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new 'early warning' rule would still keep auto defects secret

Automakers have long been the only ones "in the know" when dangerous defects begin to inflict harm on American motorists. But the industry has routinely kept the public and federal regulators in the dark, even though companies collect elaborate data on safety hazards. As long ago as 1971, P.E. Benton, then-vice president of the customer service division of Ford Motor Co., bragged that Ford was "usually ... well aware of product problems long before we begin to receive significant numbers of complaints directly from owners or early product problem reports from the field organization. Several of our programs have for some time provided us with fast, reliable information on product problems."

The public and federal lawmakers were outraged over auto industry cover-ups and the failure of federal regulators to catch safety defects in Firestone tires and Ford Explorers before 184 people were killed and more than 700 were injured in rollover crashes (primarily in Ford Explorers caused by separating tread on Firestone tires). In response, Congress passed a landmark auto safety bill, the Transportation, Recall Enhancement, Accountability and Documentation (TREAD) Act. At the heart of the TREAD Act is new authority for regulators to collect timely reports from manufacturers that will provide an "early warning" of a dangerous defect and save lives.

Congress envisioned a publicly accessible database where consumers could look to see if they were experiencing similar auto problems, to encourage quicker fixes. Congress thought more accountability for the government was a good idea, too, so that federal investigations couldn’t fester or files become lost while people on the road remained at risk, as happened in the Ford/Firestone case with documents submitted by State Farm Insurance Co. all throughout the 1990s.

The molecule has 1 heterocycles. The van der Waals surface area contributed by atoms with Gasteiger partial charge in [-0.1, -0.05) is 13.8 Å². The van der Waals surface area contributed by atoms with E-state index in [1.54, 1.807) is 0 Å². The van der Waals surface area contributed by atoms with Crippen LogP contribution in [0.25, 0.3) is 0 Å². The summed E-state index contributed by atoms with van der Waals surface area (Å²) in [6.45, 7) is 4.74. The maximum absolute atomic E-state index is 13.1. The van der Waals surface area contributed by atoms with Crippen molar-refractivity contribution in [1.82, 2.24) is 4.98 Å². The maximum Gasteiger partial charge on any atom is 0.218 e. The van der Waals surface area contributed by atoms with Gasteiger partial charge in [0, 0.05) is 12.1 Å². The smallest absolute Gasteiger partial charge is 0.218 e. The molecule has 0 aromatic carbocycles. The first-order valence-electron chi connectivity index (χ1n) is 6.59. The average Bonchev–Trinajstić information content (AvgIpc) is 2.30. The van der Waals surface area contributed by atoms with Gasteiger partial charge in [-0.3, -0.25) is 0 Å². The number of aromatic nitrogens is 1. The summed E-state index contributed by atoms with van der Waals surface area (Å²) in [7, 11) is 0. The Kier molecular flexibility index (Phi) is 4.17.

While regulators at the National Highway Traffic Safety Administration (NHTSA) have been busy building the database, the chief counsel’s office has been busy covering it up, so that only the agency and the industry will know what’s in it. Under a rule announced in July 2003, the only information that will be publicly available is the data on injuries and deaths. Quarterly information submitted by automakers to the agency, including consumer complaints to manufacturers, warranty claims and field reports from dealers, will be kept secret.

Consumer groups filed a petition opposing the agency’s decision to keep the data secret, challenging the decision under the Freedom of Information Act. They also pointed out that the early warning database will be a terrific quality control program for the whole industry, and that consumers will be likely to provide more feedback on defects with a robust public program.

Secrecy benefits both the agency and the industry, as both might be subject to questions and inquiries from consumers who raise questions about defective and dangerous vehicles. But keeping the early warning data a secret plays a dirty trick on Congress and the American driving public, who think that problems that led to the Ford/Firestone tragedy have been fixed.

For more information on the early warning database and confidential business information, click here.

Read Public Citizen’s comments to NHTSA on Rulemaking on Early Warning Reporting Procedures.

Read Public Citizen’s comments to NHTSA on rules governing the confidential business information under 49 CFR Part 512.


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